Salt used for winter road maintenance in Canada could wipe out water flea populations that keep our lakes clear of algae and feed the fish, a recent York University study has revealed.
"These water fleas are like little living lawnmowers in our lakes. They 'graze' the entire volume of lakes many times during the summer, passing what they've eaten up the food chain to fish," explains Professor Norman Yan, to stress the importance of the water flea's role in the ecosystem.
The study, conducted at Yan's lab in the Department of Biology, Faculty of Science, suggests that lake and highway authorities consider adjusting road salt use protocols to protect aquatic life such as the water flea, by taking the nutritional status of the lakes into account. In particular, the study suggests revising the Water Quality Guideline for chloride, especially for lakes near winter-maintained roads on the Canadian Shield that tend to have very low nutrient levels.
"Considering both the algal concentrations in lakes near the highways, not just road salt application rates, will ensure that aquatic life is not damaged by winter road maintenance," notes Yan.
According to the researchers, animals used in lab-based bioassays almost always have abundant food, but in nature, they rarely do. "If the sensitivity to road salt is influenced by how well-nourished the animals are, the current water quality guideline would not protect aquatic life," points out Yan.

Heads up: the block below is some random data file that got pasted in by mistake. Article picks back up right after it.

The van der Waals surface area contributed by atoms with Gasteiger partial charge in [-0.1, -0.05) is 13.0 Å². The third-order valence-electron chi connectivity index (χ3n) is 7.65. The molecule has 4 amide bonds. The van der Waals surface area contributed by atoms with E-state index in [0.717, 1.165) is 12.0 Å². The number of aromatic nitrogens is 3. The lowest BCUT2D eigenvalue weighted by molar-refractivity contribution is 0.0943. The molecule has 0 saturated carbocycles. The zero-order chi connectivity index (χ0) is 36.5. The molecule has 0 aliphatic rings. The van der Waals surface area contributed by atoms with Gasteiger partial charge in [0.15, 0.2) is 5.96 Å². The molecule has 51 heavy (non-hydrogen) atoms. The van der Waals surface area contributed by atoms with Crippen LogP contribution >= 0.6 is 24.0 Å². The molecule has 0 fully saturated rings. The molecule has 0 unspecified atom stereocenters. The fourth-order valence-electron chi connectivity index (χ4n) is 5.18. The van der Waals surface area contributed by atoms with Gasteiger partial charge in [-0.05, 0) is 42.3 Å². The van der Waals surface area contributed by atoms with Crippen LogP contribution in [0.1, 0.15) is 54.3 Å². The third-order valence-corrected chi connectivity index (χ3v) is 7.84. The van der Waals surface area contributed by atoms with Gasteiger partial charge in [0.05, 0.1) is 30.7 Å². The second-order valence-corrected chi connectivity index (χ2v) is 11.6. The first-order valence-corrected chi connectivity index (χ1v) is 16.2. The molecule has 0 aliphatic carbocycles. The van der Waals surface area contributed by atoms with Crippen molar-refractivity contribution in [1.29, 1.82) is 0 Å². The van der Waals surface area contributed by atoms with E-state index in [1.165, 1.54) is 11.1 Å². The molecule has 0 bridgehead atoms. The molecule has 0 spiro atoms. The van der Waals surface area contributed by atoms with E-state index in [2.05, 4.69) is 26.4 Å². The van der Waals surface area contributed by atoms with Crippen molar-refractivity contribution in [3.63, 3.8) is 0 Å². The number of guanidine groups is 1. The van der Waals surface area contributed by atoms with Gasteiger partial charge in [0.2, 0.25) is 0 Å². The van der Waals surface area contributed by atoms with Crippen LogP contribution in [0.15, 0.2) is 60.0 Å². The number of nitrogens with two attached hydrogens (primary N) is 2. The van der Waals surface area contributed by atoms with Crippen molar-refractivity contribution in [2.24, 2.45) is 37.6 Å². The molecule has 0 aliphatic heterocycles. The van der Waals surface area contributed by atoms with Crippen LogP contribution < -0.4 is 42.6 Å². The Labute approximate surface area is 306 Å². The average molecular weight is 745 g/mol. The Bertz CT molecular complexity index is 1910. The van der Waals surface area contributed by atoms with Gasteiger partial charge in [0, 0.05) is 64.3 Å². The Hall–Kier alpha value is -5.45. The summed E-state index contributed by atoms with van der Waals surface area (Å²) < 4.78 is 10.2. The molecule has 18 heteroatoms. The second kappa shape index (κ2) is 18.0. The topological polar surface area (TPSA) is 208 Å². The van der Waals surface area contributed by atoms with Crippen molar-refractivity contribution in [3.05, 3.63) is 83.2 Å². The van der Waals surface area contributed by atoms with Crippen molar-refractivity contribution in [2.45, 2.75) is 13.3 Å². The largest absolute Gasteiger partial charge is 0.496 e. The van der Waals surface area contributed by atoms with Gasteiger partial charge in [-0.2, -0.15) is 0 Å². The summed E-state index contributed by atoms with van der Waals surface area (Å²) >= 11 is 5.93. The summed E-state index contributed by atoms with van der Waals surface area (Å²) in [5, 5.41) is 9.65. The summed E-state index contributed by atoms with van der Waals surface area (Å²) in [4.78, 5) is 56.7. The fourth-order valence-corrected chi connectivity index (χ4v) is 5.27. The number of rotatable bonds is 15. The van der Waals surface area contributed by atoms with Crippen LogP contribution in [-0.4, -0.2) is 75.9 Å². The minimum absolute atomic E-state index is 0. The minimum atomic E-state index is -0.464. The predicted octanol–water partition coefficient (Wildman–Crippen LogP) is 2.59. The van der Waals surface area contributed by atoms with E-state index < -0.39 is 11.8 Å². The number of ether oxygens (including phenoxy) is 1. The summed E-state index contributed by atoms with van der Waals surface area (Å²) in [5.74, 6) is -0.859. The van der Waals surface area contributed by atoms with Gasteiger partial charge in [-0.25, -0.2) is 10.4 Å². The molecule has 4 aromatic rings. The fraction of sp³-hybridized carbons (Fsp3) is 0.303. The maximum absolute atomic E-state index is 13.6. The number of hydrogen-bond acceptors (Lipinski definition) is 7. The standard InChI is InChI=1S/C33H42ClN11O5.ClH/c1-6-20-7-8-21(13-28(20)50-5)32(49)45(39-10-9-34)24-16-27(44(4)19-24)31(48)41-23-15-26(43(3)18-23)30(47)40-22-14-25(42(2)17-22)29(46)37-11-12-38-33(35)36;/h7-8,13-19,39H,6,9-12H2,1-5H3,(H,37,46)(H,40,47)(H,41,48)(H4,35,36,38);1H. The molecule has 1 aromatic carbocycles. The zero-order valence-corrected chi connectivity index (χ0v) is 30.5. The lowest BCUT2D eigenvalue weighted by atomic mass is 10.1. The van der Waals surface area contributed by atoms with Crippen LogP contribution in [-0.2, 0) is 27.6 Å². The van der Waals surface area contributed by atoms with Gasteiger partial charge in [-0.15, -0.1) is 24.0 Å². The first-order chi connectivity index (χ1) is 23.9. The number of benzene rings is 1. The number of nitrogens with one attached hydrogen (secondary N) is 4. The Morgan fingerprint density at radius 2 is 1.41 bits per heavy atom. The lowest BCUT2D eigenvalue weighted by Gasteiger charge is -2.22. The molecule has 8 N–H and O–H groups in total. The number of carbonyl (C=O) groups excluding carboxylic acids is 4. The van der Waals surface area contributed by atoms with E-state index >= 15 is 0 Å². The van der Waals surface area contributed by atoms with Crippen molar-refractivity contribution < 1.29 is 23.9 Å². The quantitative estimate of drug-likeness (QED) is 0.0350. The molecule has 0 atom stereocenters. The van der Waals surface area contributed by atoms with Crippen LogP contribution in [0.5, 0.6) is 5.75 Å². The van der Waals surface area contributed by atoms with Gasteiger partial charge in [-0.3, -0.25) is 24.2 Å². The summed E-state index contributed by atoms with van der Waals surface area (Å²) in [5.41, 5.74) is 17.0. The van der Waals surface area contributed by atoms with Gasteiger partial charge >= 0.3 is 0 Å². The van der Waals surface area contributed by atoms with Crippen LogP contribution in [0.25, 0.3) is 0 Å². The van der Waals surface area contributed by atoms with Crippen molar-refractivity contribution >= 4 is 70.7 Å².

"To study the difference, we reared Daphnia (water flea species) in the lab across a range of both chloride levels and food levels," says lead author Arran Brown. "That is, a range of algal concentrations from levels as low as in most of Canada's lakes to high levels normally seen only in nutrient-rich lakes and used in most lab-based bioassays."
Brown adds, "We found a direct relationship between how well fed the animals were and their sensitivity to road salt. The less food they had, the more sensitive they were to the chloride."
The study titled Food Quality Affects the Sensitivity of Daphnia to Road Salt, which was published recently in the peer-reviewed journal Environmental Science & Technology, found that at food concentrations below 0.6 mg of carbon per litre, chloride concentrations below the current Canadian Water Quality Guideline were lethal to the daphnia.
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